When it comes to software testing, whether it’s automated or manual, testers should look for the most appropriate solutions for each bug found.
Another month has passed, and we return with a new entry in our Bugs of the month series.
BUG #1: Double progress registered
Project context: An online platform that includes a learning management series. The platform contains a public profile page for each user, displaying: awards, points, certificates, and other similar data.
Issue: Our testers received reports of loading errors on the public profile pages. Through Frontend and Backend results, the latter showed a non-unique error for one of the objects it was querying. In our case, it was related to users receiving badges for completing a course. For users experiencing this issue, the QA team found a duplicated transcript which meant they were awarded the badge twice by the system.
The testers found a way to replicate this bug by using Backend directly and calling the API that saves the progress on a course. The reproduction steps were done simultaneously, multiple times using JMeter, with multiple Threads and a synchronized timer. They found out that due to a short timeframe (a couple of milliseconds apart between these API calls), the system would consider each call valid, thus creating duplicate entries.
Currently, the database is queried by testers, searching for duplicates that are being fixed manually.
BUG #2: “Shared search history”
Project context: An online platform with a search feature designed for clients who want to register to stay updated with products and services provided by the platform.
Issue: While testing the user login and logout option, we found that the search history is not deleted when the user logs out or when the session expires.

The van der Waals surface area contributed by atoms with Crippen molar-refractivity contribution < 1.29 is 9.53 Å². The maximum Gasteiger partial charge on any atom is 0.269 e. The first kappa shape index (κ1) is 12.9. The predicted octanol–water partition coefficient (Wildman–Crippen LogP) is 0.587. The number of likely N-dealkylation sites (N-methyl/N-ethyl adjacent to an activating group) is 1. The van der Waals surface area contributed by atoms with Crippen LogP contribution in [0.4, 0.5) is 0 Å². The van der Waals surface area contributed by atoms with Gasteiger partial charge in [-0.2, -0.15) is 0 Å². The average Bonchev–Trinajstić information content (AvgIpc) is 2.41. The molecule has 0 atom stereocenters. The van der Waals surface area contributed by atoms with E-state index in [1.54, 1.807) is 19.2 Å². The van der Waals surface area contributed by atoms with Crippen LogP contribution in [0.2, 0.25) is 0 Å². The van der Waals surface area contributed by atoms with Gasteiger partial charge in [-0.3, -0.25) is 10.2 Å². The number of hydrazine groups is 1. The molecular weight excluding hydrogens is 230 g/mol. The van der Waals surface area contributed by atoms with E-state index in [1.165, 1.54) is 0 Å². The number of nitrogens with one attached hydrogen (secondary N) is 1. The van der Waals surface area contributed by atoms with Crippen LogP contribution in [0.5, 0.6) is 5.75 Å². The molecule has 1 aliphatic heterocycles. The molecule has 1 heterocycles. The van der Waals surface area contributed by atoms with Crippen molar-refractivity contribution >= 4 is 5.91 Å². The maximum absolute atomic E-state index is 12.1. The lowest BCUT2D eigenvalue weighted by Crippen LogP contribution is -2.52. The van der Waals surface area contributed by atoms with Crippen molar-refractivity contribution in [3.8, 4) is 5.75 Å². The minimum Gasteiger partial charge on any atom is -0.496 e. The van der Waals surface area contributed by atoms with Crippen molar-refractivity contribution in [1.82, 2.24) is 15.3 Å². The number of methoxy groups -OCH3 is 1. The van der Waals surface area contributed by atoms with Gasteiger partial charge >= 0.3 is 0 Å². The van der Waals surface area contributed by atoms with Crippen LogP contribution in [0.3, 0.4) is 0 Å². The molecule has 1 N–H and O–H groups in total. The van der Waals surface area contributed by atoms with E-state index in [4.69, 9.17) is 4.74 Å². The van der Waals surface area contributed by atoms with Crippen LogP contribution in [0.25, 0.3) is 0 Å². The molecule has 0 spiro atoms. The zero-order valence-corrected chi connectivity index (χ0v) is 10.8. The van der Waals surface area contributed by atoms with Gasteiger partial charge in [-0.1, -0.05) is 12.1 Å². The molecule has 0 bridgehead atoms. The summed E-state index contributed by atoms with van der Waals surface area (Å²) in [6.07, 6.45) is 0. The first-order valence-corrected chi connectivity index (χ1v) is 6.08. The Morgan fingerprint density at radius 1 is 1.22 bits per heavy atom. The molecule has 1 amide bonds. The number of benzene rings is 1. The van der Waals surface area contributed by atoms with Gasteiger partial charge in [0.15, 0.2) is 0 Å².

While the bug was initially dismissed as a minor issue, the QA team continued testing until they discovered that the history of the previous login session remained stored locally. Any user who logged on to the platform using the same device could access the search history of the previous login sessions. In short, it became a “shared history” between users accessing the same device.
After this comprehensive report was provided to the dev team, the bug was moved to an “urgent fix” category. The solution was to have any user search history deleted on logout.
BUG# 3: Files retrieved from outside the selected folder
Users can use different platforms for storing files online. While this proves advantageous for categorizing files and data, it can also lead to several issues, such as the one found by our testers.
Project context: A project which employs an online app used to retrieve company data from multiple sources, such as Outlook, Google Mail, SharePoint, Google Drive, etc. These files are checked for GDPR compliance documentation issues.
Issue: When checking for file locations, the testers discovered that the app began retrieving files from outside the selected folder. This issue occurred only for Google Drive. On closer inspection, the required files couldn’t be found anywhere in Google Drive.
After a couple of days, we figured out that the app was retrieving thrashed files instead of the files from the selected folder. To fix this issue, a filter was set to stop fetching the thrashed files.
Bug #4: Browser app connectivity issues
Project context: A desktop app and a browser app are intertwined.
Issue: If the network connection fails, the desktop app maintains some functionality after losing the network connection, while the browser app loses all its functionality. Suppose the user wants to navigate from the desktop app to the browser app during a period of no connectivity. In that case, the browser app will have its text replaced with code until the network connection is re-established.